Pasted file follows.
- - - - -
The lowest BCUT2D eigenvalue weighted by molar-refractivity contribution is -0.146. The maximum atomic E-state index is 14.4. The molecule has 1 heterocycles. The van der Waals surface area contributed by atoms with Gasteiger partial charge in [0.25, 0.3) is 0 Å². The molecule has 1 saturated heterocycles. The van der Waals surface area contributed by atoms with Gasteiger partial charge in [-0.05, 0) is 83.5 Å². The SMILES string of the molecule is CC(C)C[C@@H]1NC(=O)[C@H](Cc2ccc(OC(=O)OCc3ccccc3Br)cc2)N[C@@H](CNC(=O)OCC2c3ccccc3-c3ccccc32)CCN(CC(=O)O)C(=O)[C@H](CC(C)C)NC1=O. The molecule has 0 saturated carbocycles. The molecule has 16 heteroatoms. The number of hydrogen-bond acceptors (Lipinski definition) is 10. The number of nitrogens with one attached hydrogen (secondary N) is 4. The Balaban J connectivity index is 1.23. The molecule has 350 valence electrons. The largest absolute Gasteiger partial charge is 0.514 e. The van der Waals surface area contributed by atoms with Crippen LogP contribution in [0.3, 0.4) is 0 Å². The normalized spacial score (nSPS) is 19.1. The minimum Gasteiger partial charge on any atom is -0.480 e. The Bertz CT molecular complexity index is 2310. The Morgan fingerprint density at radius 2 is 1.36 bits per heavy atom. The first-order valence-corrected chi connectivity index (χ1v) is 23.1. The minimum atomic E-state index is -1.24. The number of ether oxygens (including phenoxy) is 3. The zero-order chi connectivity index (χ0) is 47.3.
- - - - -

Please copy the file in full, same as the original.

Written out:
The lowest BCUT2D eigenvalue weighted by molar-refractivity contribution is -0.146. The maximum atomic E-state index is 14.4. The molecule has 1 heterocycles. The van der Waals surface area contributed by atoms with Gasteiger partial charge in [0.25, 0.3) is 0 Å². The molecule has 1 saturated heterocycles. The van der Waals surface area contributed by atoms with Gasteiger partial charge in [-0.05, 0) is 83.5 Å². The SMILES string of the molecule is CC(C)C[C@@H]1NC(=O)[C@H](Cc2ccc(OC(=O)OCc3ccccc3Br)cc2)N[C@@H](CNC(=O)OCC2c3ccccc3-c3ccccc32)CCN(CC(=O)O)C(=O)[C@H](CC(C)C)NC1=O. The molecule has 0 saturated carbocycles. The molecule has 16 heteroatoms. The number of hydrogen-bond acceptors (Lipinski definition) is 10. The number of nitrogens with one attached hydrogen (secondary N) is 4. The Balaban J connectivity index is 1.23. The molecule has 350 valence electrons. The largest absolute Gasteiger partial charge is 0.514 e. The van der Waals surface area contributed by atoms with Crippen LogP contribution in [0.3, 0.4) is 0 Å². The normalized spacial score (nSPS) is 19.1. The minimum Gasteiger partial charge on any atom is -0.480 e. The Bertz CT molecular complexity index is 2310. The Morgan fingerprint density at radius 2 is 1.36 bits per heavy atom. The first-order valence-corrected chi connectivity index (χ1v) is 23.1. The minimum atomic E-state index is -1.24. The number of ether oxygens (including phenoxy) is 3. The zero-order chi connectivity index (χ0) is 47.3.